Best Practices for U.S. Immigration Reform from Canada and New Zealand
During his 2017 State of American Business address last week, U.S. Chamber of Commerce President and CEO Tom Donohue referenced fixing America’s “broken immigration system.” He challenged the incoming Administration to “chart a balanced course that improves security and enforcement while modernizing America’s legal immigration and visa systems.” As the American Immigration Council and former Secretary of Labor Ray Marshall affirm, U.S. immigration law is unduly complex and fails to meet the needs of key industry sectors. Rather than being predicated on achieving national objectives, it has been shaped by terrorist attacks and threats, fears of illegal immigration and nativist tendencies fueled by economic uncertainty. The Immigration and Naturalization Act (INA) is the formal name of the body of law responsible for current immigration policy, and the current system is based on principles such as family reunification, attracting high-skilled immigrants, refugee protection and diversity promotion. Other countries like Canada, Australia, the UK and New Zealand highlight different admissions criteria that appear to be more in the national interest and might offer some best practices American policy makers could borrow.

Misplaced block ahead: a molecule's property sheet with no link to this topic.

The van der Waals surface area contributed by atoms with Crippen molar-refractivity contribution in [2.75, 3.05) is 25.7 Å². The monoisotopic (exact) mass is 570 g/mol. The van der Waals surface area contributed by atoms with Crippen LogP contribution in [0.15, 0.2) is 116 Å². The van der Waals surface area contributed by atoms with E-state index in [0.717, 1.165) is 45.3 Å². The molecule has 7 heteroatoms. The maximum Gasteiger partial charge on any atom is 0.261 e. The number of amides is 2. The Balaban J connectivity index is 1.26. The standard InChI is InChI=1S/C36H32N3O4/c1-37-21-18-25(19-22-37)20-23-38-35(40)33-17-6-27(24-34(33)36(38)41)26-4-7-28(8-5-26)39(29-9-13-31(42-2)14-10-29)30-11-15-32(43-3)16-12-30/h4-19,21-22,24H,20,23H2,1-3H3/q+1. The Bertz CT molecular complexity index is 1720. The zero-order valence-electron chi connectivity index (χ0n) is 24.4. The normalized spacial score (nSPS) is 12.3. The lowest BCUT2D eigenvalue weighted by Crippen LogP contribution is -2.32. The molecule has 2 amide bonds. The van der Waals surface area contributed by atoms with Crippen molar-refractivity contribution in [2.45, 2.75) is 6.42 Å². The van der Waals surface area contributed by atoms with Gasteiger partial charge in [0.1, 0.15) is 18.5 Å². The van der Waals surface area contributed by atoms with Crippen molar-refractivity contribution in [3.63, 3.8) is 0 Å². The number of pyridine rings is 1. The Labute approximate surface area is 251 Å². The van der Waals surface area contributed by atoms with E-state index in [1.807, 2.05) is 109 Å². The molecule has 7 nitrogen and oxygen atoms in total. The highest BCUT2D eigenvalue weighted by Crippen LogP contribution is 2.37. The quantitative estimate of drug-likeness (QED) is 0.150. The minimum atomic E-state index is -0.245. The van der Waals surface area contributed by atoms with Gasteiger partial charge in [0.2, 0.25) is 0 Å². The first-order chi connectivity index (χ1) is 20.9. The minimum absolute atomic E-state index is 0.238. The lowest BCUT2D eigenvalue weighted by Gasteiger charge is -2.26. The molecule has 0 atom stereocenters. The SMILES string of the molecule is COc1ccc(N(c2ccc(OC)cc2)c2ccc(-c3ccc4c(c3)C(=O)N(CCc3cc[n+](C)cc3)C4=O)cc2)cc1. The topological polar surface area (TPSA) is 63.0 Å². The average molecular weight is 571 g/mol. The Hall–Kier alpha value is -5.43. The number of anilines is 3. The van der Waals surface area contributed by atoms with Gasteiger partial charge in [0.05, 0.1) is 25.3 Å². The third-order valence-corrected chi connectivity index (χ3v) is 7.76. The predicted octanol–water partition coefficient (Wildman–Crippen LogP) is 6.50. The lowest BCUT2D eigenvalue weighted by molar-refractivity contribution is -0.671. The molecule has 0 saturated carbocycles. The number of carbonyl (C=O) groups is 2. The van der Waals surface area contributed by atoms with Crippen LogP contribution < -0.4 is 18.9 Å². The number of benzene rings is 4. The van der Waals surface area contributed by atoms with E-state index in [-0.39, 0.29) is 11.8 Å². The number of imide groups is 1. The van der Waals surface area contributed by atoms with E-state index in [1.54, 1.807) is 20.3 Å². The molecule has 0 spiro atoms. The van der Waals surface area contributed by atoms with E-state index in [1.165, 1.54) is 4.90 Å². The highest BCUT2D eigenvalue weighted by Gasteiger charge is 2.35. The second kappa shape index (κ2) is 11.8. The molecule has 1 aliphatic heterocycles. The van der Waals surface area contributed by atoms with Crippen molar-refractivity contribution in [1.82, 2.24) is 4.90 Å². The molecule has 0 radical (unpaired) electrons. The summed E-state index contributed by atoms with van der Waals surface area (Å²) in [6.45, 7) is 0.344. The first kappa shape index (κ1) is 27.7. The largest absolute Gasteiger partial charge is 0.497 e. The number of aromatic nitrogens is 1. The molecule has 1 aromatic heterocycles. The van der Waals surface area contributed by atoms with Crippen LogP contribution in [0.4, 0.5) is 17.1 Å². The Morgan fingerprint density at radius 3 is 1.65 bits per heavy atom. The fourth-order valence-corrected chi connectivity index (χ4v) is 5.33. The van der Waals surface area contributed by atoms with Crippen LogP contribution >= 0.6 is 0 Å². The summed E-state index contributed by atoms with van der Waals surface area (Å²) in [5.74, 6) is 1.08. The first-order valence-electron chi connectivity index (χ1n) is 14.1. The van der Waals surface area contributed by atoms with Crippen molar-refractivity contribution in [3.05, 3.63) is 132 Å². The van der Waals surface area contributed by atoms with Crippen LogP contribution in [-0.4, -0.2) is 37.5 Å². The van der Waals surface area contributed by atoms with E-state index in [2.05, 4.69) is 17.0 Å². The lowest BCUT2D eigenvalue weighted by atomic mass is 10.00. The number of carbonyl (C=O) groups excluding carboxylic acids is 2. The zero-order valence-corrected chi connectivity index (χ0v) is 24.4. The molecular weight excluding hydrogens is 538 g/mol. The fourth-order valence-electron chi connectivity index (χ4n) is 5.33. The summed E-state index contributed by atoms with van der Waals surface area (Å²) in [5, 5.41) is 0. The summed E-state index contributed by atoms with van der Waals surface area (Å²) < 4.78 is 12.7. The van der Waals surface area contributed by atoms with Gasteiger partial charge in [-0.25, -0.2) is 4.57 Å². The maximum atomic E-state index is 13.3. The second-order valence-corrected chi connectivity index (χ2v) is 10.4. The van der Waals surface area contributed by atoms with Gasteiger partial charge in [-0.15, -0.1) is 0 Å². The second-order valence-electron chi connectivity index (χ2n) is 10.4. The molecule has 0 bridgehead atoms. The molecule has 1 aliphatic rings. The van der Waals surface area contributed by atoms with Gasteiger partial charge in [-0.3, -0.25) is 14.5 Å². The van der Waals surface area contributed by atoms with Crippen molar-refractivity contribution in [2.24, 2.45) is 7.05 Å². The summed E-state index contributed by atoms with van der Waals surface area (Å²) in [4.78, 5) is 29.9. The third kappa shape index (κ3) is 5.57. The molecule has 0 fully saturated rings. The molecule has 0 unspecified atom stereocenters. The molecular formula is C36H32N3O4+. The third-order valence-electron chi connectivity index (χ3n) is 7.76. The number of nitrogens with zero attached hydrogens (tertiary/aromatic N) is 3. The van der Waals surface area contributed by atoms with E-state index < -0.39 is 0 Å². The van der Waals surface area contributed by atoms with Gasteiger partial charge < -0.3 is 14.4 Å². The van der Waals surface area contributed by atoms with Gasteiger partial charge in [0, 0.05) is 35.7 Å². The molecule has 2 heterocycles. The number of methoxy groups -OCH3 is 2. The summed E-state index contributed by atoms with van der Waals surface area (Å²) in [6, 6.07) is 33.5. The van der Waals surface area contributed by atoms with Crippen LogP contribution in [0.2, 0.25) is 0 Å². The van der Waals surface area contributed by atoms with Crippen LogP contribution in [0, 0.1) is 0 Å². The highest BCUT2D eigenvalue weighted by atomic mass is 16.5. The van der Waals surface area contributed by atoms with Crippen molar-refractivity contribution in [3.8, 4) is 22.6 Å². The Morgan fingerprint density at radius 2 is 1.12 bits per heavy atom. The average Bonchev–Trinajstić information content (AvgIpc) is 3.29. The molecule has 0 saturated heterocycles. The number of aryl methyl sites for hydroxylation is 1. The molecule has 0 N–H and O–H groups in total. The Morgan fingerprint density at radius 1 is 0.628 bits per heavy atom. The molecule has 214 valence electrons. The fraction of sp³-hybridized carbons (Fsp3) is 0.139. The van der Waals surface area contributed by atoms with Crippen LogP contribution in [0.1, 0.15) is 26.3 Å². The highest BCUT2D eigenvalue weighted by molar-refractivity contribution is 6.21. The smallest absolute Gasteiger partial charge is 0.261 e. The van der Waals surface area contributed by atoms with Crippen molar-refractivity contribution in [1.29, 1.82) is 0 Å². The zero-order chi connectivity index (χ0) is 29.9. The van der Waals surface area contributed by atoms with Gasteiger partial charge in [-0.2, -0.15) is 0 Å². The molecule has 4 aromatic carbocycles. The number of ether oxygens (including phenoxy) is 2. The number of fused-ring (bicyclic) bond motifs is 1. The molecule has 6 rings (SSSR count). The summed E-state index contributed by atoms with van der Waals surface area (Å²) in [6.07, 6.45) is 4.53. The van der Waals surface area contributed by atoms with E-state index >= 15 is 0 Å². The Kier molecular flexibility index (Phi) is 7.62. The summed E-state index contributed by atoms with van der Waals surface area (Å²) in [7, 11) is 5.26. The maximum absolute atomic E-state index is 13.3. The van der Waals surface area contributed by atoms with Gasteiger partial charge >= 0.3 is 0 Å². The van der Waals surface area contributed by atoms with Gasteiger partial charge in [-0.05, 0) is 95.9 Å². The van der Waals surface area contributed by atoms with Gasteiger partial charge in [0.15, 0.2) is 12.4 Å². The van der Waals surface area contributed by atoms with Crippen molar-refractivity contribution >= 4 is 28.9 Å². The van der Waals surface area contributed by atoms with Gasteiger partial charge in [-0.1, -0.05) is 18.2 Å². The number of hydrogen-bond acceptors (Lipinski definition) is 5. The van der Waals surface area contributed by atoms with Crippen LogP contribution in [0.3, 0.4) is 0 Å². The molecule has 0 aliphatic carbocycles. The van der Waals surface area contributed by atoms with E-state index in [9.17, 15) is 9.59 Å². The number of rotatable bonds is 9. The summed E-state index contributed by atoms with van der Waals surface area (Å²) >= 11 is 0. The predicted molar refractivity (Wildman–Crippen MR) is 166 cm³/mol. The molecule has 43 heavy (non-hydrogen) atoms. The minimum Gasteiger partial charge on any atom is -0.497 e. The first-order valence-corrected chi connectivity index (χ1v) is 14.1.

While American immigration regulations lack coherence, Canada, the UK and Australia have established more flexible, consistent and goal-driven immigration policies tied to social and economic development. Some of the most effective programs include the following elements:
- Emphasis on economic growth and minimization of worker displacement and wage competition between natives and newcomers;
- Policies managed by specialized high-level public officials that prioritize migration issues;
- Prioritizing national economic enhancement over family ties;
- Two-step process involving temporary work permits followed by permanent residency, when applicable;
- Recognition of foreign university-level students in higher education as a valuable economic resource including measures to retain students after graduation;
- Same wages and working conditions as nationals;
- National assessments to identify skill shortages;
- Points system based on immigrants’ academic and professional background with flexibility to adjust to economic conditions;
- Limited use of low-skilled or “guest worker” visas;
- Effective programs to integrate newcomers into the society;
- Discouraging anti-immigrant movements by ensuring that immigration policies respond to economic forces.
Canada prioritizes immigrants’ admission based on employment qualifications resulting in younger and better educated immigrants. In contrast, the U.S. focuses on family ties explaining why sometimes newcomers to America lack the education and skillset necessary to secure high-skilled jobs. Immigrants to Canada tend to have more education than Canadian natives, while immigrants to the U.S. are three times more likely than American citizens not to have completed high school.